Secrets of Insurance: The Principle of Indemnity
Insurance companies rarely pay what they actually owe. To the contrary, what they pay is the least amount they can convince and leverage you to take -- even if that amount is not enough to make you whole.
The most fundamental principle of insurance is the Principle of Indemnity. Sounds legalistic; it's not. It simply means that the role of insurance is to put the policyholder in the same financial position he or she enjoyed before an accident, injury, or occurrence. In other words, you're not supposed to get rich from insurance or make a profit -- but you are supposed to be made whole.
The insurance industry presumes that the Principle of Indemnity serves two purposes: to avoid insureds profiting from their insurance and reducing moral hazard (in the insurance industry, moral hazard occurs when policyholders take more risks knowing their insurers will protect them against losses.)
So, the principle is broadly directed to what policyholders should receive by way of compensation after an accident, injury, or loss occurrence to discourage a profit motive. Yet the principle can also be directed to what the claim adjuster should pay to discourage a savings motive. In other words, if the broad goal is to ensure that policyholders are made whole without profiting, it has to be said the goal is also to ensure that claim adjusters make the policyholder whole.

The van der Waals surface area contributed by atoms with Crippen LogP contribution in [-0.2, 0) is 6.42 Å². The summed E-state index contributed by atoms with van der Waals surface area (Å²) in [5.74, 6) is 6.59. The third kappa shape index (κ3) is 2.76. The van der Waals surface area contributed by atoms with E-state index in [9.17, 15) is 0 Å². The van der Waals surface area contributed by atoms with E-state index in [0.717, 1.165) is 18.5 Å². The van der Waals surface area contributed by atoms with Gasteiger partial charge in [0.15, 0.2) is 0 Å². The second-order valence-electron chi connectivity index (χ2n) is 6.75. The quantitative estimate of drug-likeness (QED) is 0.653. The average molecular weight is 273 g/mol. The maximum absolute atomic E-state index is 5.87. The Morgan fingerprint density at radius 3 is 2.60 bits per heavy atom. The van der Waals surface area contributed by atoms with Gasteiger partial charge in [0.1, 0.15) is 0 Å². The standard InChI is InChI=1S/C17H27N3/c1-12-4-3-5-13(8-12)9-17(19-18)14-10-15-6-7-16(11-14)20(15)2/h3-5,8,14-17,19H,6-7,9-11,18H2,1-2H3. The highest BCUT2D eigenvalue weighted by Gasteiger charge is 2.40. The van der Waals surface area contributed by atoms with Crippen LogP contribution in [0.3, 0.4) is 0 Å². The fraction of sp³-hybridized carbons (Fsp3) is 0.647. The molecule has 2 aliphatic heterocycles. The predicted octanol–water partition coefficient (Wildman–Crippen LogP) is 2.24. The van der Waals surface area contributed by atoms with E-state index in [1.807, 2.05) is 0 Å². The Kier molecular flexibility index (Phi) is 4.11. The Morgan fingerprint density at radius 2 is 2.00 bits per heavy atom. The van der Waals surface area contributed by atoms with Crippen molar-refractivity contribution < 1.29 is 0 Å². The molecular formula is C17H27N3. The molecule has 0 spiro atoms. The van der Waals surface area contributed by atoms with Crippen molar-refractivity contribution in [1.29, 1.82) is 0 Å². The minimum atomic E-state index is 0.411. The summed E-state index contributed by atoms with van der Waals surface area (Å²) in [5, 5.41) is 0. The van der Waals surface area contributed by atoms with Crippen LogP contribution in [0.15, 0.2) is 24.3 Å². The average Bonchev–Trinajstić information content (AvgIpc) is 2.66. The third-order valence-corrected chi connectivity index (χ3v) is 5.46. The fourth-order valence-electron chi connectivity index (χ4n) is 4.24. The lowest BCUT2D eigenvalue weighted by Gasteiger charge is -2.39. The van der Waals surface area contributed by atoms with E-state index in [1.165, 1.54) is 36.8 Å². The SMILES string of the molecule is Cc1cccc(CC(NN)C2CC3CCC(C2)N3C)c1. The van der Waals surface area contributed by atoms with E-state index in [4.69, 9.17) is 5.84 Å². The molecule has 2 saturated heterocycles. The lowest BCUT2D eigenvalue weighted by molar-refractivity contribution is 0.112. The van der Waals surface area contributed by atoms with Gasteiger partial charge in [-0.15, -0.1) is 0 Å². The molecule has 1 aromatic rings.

When backed to the wall, claim adjusters have to agree that this is their obligation, because the principle is read into every insurance contract, much the same as the duty of good faith and fair dealing. But the psychology of claim adjusting tends toward the adversarial; you, the policyholder, are not someone they strive to restore to what you were before a loss, you are the opponent. And as the opponent, the goal of any claim department is to minimize what you're paid -- that's the win.
The secret of the principle is the obligation of a claim adjuster to restore, repair, or replace your property to what it was before a loss. And if you're injured in an accident? In the world of claim adjusting, the principle cannot apply to personal injuries, because one cannot quantify the value of an injury or human life. But in the world of good faith claim handling, it absolutely does.
Remember, an insurance claim adjuster is not your friend. He or she is a trained negotiator in the business of paying you less than you are owed -- after all, no one gets promoted for paying what they actually owe. Remember the Principle of Indemnity on your next insurance claim. It applies to you, and it applies to the insurance company. It is your contractual right to be made whole. Don't accept anything less.